While the robot has never gone down, more common problems include: arrays being bumped or moved or check points being moved. In those cases, the points might need to be re-registered and I might have to start from ground zero. Manual jigs are available to complete the case if needed.
Dr. Kwon: In my experience, one of biggest challenges was placing the pins accurately and securely in one of the first generation robots. I’m sure things have come a long way. Those pins were very big and had to be spaced in a certain way from the surgical wound. The initial version was a reference into the iliac crest. For me, learning to incorporate placing pins was not a part of what we normally do. Correct placement of the reference to maximize the registration has been the biggest challenge. I don’t believe that we have had any times where the robot, even with the first generation, stopped working. We did, however, get erroneous readings that we had to override manually. They may have been based on incorrect placement of the pins and/or inaccurate registration-especially in the much earlier software we had at the time.
How do you discuss robotics to your patients, particularly when consenting them?
Dr. Chen: When discussing robotics with a patient, I always start the conversation with the risks and benefits of a total knee replacements. I operate at two hospitals, Brigham and Women’s Hospital (BWH) and Brigham and Women’s Faulkner Hospital (BWF). I ask patients if they have a hospital preference. If a patient is relatively complex or prefers to undergo surgery at BWH, then it’s the end of the discussion, because there is no robot at BWH. I perform the case manually. If a patient chooses BWF or if he/she does not have a preference, then I tell the patient they have the option of undergoing the surgical procedure using the robot. Most people ask, "What is the benefit of the robot?" I tell them it is a more precise tool than our current instrumentation. Some patients state, “I don’t want the robot doing the surgery, I want you to do the surgery.” I explain that I am always doing the surgical procedure, but the robot acts as a tool. Other common questions asked are, “What do you prefer? What would you want for your own knee?” These are difficult questions, because although we do have good data on partial knees, we do not have the long-term data on total knees. I tell them honestly that the data is too early to say, and I don’t have long-term outcomes. I like doing total knees with the robot for the precision of the instrumentation, but it is not needed to complete the operation. I really leave it up to the patient, and I give them a brochure. Some patients will make a decision at that point while some will read the brochure, go home, then decide whether they want robotic surgery. Regardless, I consent them for with or without robotic assistance, and if they choose manual instrumentation then I’ll do the case manually.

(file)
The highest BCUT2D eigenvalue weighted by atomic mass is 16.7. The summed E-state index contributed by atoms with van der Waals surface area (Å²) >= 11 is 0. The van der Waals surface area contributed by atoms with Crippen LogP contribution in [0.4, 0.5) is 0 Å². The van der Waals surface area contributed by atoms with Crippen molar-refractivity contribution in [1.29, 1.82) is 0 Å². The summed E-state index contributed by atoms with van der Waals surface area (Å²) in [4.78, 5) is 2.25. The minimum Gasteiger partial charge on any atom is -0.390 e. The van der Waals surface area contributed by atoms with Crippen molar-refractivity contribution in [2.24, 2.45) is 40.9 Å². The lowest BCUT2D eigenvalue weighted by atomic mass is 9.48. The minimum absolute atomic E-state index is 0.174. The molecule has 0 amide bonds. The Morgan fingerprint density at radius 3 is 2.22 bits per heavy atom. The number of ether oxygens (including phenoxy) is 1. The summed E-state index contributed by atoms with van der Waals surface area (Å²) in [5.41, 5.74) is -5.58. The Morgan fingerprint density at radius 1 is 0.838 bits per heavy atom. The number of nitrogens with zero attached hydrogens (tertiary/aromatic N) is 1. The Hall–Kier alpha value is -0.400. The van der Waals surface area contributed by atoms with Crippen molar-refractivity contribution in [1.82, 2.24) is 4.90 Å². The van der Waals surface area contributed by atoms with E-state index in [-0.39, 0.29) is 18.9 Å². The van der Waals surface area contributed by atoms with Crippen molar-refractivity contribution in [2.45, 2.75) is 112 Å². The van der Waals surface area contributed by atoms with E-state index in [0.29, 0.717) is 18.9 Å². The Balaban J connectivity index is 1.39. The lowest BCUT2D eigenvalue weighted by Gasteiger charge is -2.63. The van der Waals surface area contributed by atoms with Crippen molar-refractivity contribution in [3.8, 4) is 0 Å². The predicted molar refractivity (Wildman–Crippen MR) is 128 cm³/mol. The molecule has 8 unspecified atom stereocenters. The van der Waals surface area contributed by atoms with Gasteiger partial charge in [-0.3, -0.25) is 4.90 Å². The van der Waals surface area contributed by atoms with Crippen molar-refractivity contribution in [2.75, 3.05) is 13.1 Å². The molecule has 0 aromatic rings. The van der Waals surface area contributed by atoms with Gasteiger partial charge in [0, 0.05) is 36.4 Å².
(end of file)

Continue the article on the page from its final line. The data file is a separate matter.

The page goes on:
How do you balance the marketing of robotic systems? Institutions market because patients are looking for it. How do you deal with companies engaging in direct-to-consumer marketing?
Dr. Chen: Industry is not allowed to market on Partner's behalf. This could be a positive or negative depending on perspective. Partners markets robotic technology in general and always want to make it company and surgeon agnostic. They are not marketing it for a single surgeon, which I think is ideal. I strongly believe robotics should be marketed as a group. In the arthroplasty division, we function as a group in which different surgeons offer different skills that patients are seeking. These include custom implants, direct anterior approach for total hip replacements and robotics.
However, this question does bring up a good point. There are many people in the community who obtain robots for orthopaedic surgery and do it for marketing purposes. This is not a good reason for implementing a new technology. As Drs. Melnic and Kwon pointed out, you want to adopt technology to benefit your patients or use as a teaching tool. You don’t want to adopt technology just for marketing as the technology may be used incorrectly.
Given that we are moving towards bundled payment models, how are robots going to affect costs in this new payment system?
Dr. Kwon: In terms of agreeing to and formulating the bundled payment model, patient outcomes is an important consideration. This would require good evidence and supporting data. So-in contrast to the conversation about marketing-we would require more robust data to suggest there is a patient outcome benefit using robots.
Dr. Chen: I agree with Dr. Kwon. Hopefully, it is going to elevate patient outcomes, but the robot has to deliver. I would add that robots-in general-are a capital cost. The robot is capital cost to the hospital itself and is amortized over time. It is not factored in the bundled payment. That said, it does go into the hospital's bottom line. You will notice new, cheaper, robots coming out, and that due to price, hospitals may start buying those robots regardless of outcomes. To Dr. Kwon’s point, we have to show better outcomes or better benefits in order justify the use of a robot to the hospital.
With regards to bundled payments and robotics, the cost of the disposables associated with robotic use does come out of the bundle. The most expensive portion of bundled payments is the length of stay in the hospital and post-operative care. If a technology exists that could keep patients out of nursing homes and rehabilitation facilities, it would really improve the bundle as it would be included in the entire episode of care. The bundle includes the surgery, time in the hospital, and 90 days after surgery.
Thank you for participating. It was a meaningful discussion about a technology that we are all going to be implementing and adapting with as our careers go forward.